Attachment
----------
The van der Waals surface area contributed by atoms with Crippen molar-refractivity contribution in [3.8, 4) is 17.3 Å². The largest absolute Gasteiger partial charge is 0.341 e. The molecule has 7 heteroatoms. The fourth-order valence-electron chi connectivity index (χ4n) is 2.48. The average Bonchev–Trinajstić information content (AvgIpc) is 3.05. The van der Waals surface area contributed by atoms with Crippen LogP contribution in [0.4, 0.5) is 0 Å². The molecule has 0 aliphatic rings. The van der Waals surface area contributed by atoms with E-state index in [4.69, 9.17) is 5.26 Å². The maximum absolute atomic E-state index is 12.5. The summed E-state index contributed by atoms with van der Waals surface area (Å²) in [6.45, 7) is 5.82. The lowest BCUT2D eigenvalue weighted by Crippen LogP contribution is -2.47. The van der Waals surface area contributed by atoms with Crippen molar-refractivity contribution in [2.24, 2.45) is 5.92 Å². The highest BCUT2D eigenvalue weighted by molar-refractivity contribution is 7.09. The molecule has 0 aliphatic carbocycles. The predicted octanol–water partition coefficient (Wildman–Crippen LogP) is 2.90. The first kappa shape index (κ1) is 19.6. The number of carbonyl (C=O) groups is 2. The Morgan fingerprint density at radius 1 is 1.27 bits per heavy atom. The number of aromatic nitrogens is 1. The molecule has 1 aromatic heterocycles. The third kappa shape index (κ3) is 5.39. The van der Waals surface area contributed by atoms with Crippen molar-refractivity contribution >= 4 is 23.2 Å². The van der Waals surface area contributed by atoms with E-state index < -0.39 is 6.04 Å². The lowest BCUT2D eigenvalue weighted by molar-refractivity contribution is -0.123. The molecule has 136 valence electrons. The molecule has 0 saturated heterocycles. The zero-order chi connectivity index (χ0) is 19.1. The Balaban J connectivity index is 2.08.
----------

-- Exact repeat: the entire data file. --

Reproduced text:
The van der Waals surface area contributed by atoms with Crippen molar-refractivity contribution in [3.8, 4) is 17.3 Å². The largest absolute Gasteiger partial charge is 0.341 e. The molecule has 7 heteroatoms. The fourth-order valence-electron chi connectivity index (χ4n) is 2.48. The average Bonchev–Trinajstić information content (AvgIpc) is 3.05. The van der Waals surface area contributed by atoms with Crippen LogP contribution in [0.4, 0.5) is 0 Å². The molecule has 0 aliphatic rings. The van der Waals surface area contributed by atoms with E-state index in [4.69, 9.17) is 5.26 Å². The maximum absolute atomic E-state index is 12.5. The summed E-state index contributed by atoms with van der Waals surface area (Å²) in [6.45, 7) is 5.82. The lowest BCUT2D eigenvalue weighted by Crippen LogP contribution is -2.47. The van der Waals surface area contributed by atoms with Crippen molar-refractivity contribution in [2.24, 2.45) is 5.92 Å². The highest BCUT2D eigenvalue weighted by molar-refractivity contribution is 7.09. The molecule has 0 aliphatic carbocycles. The predicted octanol–water partition coefficient (Wildman–Crippen LogP) is 2.90. The first kappa shape index (κ1) is 19.6. The number of carbonyl (C=O) groups is 2. The Morgan fingerprint density at radius 1 is 1.27 bits per heavy atom. The number of aromatic nitrogens is 1. The molecule has 1 aromatic heterocycles. The third kappa shape index (κ3) is 5.39. The van der Waals surface area contributed by atoms with Crippen molar-refractivity contribution >= 4 is 23.2 Å². The van der Waals surface area contributed by atoms with E-state index < -0.39 is 6.04 Å². The lowest BCUT2D eigenvalue weighted by molar-refractivity contribution is -0.123. The molecule has 136 valence electrons. The molecule has 0 saturated heterocycles. The zero-order chi connectivity index (χ0) is 19.1. The Balaban J connectivity index is 2.08.